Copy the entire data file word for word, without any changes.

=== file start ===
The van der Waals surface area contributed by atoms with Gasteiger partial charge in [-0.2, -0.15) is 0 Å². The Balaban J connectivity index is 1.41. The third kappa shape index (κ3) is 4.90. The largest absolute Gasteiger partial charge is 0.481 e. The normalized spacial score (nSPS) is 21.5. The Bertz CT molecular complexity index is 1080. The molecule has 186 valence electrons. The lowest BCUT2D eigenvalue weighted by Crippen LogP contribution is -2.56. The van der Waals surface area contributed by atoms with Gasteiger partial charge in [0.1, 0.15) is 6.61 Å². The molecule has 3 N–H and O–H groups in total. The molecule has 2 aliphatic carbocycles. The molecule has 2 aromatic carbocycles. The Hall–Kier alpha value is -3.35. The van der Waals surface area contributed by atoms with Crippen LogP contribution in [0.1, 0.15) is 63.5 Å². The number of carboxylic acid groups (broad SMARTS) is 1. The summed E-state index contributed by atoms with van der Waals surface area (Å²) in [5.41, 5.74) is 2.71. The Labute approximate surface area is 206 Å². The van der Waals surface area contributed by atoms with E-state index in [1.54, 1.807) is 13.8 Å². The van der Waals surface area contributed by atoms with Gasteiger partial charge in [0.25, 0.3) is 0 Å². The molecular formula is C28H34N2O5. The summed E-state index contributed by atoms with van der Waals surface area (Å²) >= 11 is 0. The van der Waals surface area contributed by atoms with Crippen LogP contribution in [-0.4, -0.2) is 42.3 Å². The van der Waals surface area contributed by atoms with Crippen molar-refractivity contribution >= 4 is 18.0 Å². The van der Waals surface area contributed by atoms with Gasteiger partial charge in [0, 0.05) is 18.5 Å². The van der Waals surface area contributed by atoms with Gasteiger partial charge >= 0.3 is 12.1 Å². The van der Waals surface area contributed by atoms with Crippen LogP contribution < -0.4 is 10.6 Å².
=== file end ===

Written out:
The van der Waals surface area contributed by atoms with Gasteiger partial charge in [-0.2, -0.15) is 0 Å². The Balaban J connectivity index is 1.41. The third kappa shape index (κ3) is 4.90. The largest absolute Gasteiger partial charge is 0.481 e. The normalized spacial score (nSPS) is 21.5. The Bertz CT molecular complexity index is 1080. The molecule has 186 valence electrons. The lowest BCUT2D eigenvalue weighted by Crippen LogP contribution is -2.56. The van der Waals surface area contributed by atoms with Gasteiger partial charge in [0.1, 0.15) is 6.61 Å². The molecule has 3 N–H and O–H groups in total. The molecule has 2 aliphatic carbocycles. The molecule has 2 aromatic carbocycles. The Hall–Kier alpha value is -3.35. The van der Waals surface area contributed by atoms with Crippen LogP contribution in [0.1, 0.15) is 63.5 Å². The number of carboxylic acid groups (broad SMARTS) is 1. The summed E-state index contributed by atoms with van der Waals surface area (Å²) in [5.41, 5.74) is 2.71. The Labute approximate surface area is 206 Å². The van der Waals surface area contributed by atoms with E-state index in [1.54, 1.807) is 13.8 Å². The van der Waals surface area contributed by atoms with Gasteiger partial charge in [0.25, 0.3) is 0 Å². The molecular formula is C28H34N2O5. The summed E-state index contributed by atoms with van der Waals surface area (Å²) >= 11 is 0. The van der Waals surface area contributed by atoms with Crippen LogP contribution in [-0.4, -0.2) is 42.3 Å². The van der Waals surface area contributed by atoms with Crippen molar-refractivity contribution >= 4 is 18.0 Å². The van der Waals surface area contributed by atoms with Gasteiger partial charge in [0, 0.05) is 18.5 Å². The van der Waals surface area contributed by atoms with Gasteiger partial charge >= 0.3 is 12.1 Å². The van der Waals surface area contributed by atoms with Crippen LogP contribution < -0.4 is 10.6 Å².